Sub-Saharan Africa is Losing Ground

John Price (Ambassador to Mauritius, Seychelles and Comoros, 2002-2005)

Cross-posted from the February 21, 2012 blog post by Ambassador John Price


“When the missionaries came, the Africans had the land and the Christians had the Bible. They taught us to pray with our eyes closed. When we opened them, they had the land and we had the Bible.”        – Jomo Kenyatta, Founding Father and First President of Kenya, 1964-1978

In June 2011, I traveled to Zimbabwe and by private charter flew over miles of arable land, as far as the eye could see. Most of it lay fallow since Mugabe’s confiscation policy towards the former owners, immigrants from Europe, but having a long history of living in the country. Zimbabwe, formerly known as Rhodesia in its prime, was considered a bread-basket of Africa, a major exporter of agricultural products. While I was there, rumors ran rampant that China was in the process of a land-grab, gaining access to millions of hectares (1 hectare = 2.47 acres). From the air I could see many streams and tributaries emptying into the great Zambezi River, which waters flow into Lake Kariba, the second largest man-made lake in Africa, spanning over 6000 km2; bordering between Zambia and Zimbabwe. Water for agriculture cultivation seemed abundant.

Since the 1950s, China has had an economic and military presence in sub-Saharan Africa, with a major base in Tanzania. In more recent years China has stepped-up its influence in the continent, pursuing numerous oil and mineral concessions, such as in Sudan, Nigeria, Angola, Zambia, Zimbabwe and South Africa. China is currently working in over forty countries locking up the natural resources.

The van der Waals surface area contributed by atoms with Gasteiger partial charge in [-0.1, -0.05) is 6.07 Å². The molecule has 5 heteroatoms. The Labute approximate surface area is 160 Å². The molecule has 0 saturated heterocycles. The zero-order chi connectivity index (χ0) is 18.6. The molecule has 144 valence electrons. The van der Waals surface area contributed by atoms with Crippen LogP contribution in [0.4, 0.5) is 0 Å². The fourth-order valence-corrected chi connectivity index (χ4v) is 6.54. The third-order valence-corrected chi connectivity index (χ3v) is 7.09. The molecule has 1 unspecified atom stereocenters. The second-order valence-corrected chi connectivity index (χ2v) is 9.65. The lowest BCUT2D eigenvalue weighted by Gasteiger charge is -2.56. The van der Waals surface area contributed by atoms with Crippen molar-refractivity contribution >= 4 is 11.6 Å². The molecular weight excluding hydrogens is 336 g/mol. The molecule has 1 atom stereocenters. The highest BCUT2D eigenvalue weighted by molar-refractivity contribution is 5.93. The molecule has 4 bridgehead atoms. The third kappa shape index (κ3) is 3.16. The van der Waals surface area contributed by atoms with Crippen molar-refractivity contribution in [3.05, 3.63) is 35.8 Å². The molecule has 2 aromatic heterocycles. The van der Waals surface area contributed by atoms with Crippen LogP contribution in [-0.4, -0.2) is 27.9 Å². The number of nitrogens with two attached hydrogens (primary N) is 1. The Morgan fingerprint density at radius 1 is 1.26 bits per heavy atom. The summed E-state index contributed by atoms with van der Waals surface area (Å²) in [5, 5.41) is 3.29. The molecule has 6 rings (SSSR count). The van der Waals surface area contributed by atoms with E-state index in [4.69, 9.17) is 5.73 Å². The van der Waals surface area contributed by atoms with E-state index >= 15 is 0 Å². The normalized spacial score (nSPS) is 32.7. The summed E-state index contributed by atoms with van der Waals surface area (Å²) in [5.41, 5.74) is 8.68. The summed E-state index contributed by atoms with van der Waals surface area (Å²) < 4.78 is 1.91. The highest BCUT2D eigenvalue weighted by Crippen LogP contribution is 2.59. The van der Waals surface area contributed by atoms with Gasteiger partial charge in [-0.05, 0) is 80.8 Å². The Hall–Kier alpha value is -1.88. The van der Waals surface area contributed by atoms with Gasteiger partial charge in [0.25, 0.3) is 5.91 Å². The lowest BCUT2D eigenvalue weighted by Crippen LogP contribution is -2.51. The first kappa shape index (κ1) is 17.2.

In 2000, China launched its First Ministerial Meeting in Beijing, inviting a number of African leaders. That followed with the Second Ministerial Meeting in Addis Ababa in 2003. Since then China has held similar conferences every three years, to advance its economic interests in the African countries. Forty-eight African leaders attended the 2006 Beijing gathering; and in 2009 fifty leaders showed up at the Egypt event. To ingratiate themselves with the leaders, China has pledged more than $15 billion in new loans for capacity building, and promised to cancel the debt of some of the poorest African nations. Reportedly, China has infused more capital into the sub-Saharan African countries than the IMF and World Bank.

China’s efforts have now turned to acquiring control of thousands of acres of arable farm land (at bargain prices) in Zimbabwe, Ethiopia, Mozambique, Madagascar and elsewhere on the continent. India and Saudi Arabia are also pursuing large concessions of arable land to also feed their people, using the African’s land and water resources.